Daniel Lemire's blog

, 4 min read

Parsing floating-point numbers really fast in C#

4 thoughts on “Parsing floating-point numbers really fast in C#”

  1. soywiz says:

    Hey Daniel, as always, really nice work!
    Since C# is OpenSource, and your approach accurate, have you considered making a PR into C# runtime so everyone can benefit from that?


    1. An issue has been opened. Meanwhile, we are working hard to make the library as usable as possible.

  2. Joe Duarte says:

    Hi Daniel, a couple of questions. I was just about to ask what data format you were using for some of the integer libraries when I realized that a lot of these are parsing text files.

    So when you say “parsing” floats or integers, should I understand that this means parsing a text representation of these values? Is that implied in the term “parse”, such that we wouldn’t say we were parsing if the data was binary?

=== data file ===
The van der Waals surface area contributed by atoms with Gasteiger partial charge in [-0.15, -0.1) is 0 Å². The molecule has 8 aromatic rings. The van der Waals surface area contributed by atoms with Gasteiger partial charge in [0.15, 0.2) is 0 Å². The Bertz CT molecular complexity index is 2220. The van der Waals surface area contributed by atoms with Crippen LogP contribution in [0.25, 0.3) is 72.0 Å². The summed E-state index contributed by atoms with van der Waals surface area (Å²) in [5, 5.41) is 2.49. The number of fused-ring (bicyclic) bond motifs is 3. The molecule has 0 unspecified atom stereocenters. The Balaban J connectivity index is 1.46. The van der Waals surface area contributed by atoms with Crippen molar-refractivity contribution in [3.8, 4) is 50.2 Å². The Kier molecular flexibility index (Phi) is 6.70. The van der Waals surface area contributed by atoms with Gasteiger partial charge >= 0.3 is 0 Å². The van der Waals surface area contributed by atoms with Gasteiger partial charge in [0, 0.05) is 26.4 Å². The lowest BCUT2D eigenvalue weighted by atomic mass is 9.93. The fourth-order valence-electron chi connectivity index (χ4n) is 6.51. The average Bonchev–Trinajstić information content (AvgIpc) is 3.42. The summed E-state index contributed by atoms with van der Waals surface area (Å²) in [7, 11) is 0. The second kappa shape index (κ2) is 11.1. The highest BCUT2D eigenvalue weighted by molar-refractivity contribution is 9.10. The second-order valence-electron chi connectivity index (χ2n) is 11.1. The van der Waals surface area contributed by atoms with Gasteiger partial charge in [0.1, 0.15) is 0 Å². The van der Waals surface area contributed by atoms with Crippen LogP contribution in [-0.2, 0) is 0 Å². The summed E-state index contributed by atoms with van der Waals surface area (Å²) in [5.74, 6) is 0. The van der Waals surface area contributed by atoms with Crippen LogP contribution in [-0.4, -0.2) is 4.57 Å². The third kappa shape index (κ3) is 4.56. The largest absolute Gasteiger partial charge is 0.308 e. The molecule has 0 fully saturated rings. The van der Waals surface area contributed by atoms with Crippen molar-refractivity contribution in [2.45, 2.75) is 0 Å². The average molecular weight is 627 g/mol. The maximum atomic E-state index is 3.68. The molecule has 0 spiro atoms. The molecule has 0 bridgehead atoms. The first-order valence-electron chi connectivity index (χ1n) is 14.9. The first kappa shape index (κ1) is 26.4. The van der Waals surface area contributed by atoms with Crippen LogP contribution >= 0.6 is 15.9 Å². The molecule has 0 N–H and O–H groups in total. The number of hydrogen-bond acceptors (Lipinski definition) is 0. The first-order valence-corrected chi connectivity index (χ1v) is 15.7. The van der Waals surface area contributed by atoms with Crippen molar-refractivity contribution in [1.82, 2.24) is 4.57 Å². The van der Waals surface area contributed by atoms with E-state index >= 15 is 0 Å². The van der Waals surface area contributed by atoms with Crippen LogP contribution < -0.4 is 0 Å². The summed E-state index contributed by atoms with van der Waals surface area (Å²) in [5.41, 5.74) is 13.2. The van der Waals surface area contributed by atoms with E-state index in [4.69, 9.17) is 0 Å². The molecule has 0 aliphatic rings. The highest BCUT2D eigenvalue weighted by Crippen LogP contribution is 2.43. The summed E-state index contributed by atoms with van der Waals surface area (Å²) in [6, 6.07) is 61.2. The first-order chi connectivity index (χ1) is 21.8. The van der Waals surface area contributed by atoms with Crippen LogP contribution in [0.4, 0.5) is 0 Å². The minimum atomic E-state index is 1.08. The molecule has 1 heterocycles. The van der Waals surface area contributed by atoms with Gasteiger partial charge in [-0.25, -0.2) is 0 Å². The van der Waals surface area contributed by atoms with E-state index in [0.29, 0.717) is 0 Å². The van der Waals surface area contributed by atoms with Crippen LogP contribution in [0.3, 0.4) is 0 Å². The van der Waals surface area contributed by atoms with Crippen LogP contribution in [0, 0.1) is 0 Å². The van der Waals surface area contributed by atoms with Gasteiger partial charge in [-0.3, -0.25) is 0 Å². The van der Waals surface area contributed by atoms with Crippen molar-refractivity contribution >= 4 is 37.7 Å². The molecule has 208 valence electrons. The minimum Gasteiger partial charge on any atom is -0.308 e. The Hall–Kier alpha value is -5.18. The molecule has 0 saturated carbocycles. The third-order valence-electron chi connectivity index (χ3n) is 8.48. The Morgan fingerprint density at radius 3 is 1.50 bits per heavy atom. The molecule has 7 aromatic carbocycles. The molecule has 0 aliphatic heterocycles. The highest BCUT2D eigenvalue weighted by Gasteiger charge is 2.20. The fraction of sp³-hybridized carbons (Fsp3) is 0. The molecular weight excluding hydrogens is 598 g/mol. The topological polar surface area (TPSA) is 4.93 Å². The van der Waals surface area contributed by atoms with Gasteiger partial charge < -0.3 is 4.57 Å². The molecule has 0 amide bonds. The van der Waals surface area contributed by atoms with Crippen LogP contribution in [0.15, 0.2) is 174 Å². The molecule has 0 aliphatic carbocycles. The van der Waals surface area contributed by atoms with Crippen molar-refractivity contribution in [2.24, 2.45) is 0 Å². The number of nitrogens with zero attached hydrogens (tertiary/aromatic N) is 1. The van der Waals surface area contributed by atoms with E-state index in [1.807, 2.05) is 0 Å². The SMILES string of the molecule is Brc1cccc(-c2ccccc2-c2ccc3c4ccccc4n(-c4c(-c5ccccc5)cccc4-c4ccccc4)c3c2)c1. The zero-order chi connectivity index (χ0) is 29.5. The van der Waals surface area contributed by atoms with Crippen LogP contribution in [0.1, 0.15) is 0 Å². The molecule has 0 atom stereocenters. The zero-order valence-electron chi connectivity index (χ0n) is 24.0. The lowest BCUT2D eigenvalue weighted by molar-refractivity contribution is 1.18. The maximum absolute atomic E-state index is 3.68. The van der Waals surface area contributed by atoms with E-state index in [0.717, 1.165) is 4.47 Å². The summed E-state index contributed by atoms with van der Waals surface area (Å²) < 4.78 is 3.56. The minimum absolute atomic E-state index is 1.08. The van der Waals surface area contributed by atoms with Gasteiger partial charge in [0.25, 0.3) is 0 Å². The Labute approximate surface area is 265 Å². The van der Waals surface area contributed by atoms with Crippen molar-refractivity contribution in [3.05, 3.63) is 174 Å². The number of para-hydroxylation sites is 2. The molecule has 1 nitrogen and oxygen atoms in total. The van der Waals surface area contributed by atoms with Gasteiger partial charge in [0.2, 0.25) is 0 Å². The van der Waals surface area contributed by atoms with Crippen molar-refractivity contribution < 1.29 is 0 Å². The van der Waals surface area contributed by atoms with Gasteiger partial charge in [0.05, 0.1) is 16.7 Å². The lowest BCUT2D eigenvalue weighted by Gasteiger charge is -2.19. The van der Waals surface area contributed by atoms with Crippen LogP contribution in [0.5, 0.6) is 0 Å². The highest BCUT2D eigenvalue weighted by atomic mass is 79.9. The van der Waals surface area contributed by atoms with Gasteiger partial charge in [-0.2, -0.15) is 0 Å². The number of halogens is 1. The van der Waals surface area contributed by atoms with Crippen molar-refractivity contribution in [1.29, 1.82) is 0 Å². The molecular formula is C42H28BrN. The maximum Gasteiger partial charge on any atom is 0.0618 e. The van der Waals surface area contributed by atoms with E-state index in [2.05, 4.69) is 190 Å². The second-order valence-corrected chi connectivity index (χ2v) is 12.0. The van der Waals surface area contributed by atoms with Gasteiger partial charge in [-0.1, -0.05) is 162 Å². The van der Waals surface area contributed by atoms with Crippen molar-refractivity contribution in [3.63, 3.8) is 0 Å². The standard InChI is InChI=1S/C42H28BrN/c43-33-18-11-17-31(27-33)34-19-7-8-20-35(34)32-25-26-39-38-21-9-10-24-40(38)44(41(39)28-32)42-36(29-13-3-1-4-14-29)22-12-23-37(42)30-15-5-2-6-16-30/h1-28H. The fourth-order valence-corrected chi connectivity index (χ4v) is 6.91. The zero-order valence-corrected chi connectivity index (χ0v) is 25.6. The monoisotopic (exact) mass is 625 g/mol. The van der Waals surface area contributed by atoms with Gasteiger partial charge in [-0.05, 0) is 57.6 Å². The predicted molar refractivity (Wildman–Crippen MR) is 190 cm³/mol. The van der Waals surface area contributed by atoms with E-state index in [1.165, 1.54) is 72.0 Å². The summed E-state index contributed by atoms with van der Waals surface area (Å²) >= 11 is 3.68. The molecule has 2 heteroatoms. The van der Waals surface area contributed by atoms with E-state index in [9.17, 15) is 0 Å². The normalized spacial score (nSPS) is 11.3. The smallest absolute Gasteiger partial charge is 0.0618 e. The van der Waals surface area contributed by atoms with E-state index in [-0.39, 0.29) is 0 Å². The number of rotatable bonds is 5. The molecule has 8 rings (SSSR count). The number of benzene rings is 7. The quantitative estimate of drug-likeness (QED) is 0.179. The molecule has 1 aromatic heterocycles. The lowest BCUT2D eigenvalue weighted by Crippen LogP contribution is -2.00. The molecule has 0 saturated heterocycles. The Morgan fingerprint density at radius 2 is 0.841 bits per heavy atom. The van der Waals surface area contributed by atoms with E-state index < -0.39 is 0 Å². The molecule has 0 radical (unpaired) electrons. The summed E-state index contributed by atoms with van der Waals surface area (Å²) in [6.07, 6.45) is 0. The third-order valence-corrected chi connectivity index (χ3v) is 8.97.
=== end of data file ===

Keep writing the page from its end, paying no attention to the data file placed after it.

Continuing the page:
And then with these floats, I noticed the data files have a lot of content before the floats themselves. In many of the files, there are lots of leading zeros before each number (more than eight). What are those about? And then some files have a bunch of hex before each number, like this file:


    What is that hex data? Are those supposed to be floats also? It seems like the floats come at the end of each row, after a lot of hex. An easier example is this one:

    58A8 43150000 4062A00000000000 149

    The float is 149, and the two longer strings in the middle are different hex representations of 149 as a float. But I don’t know what 58A8 is. Is csFastFloat doing anything with those hex strings? Which representation is actually parsing?

    1. We parse strings representing numbers in decimal form.

      These files you are looking at are test files for internal use, and not part of the library. We use them for testing.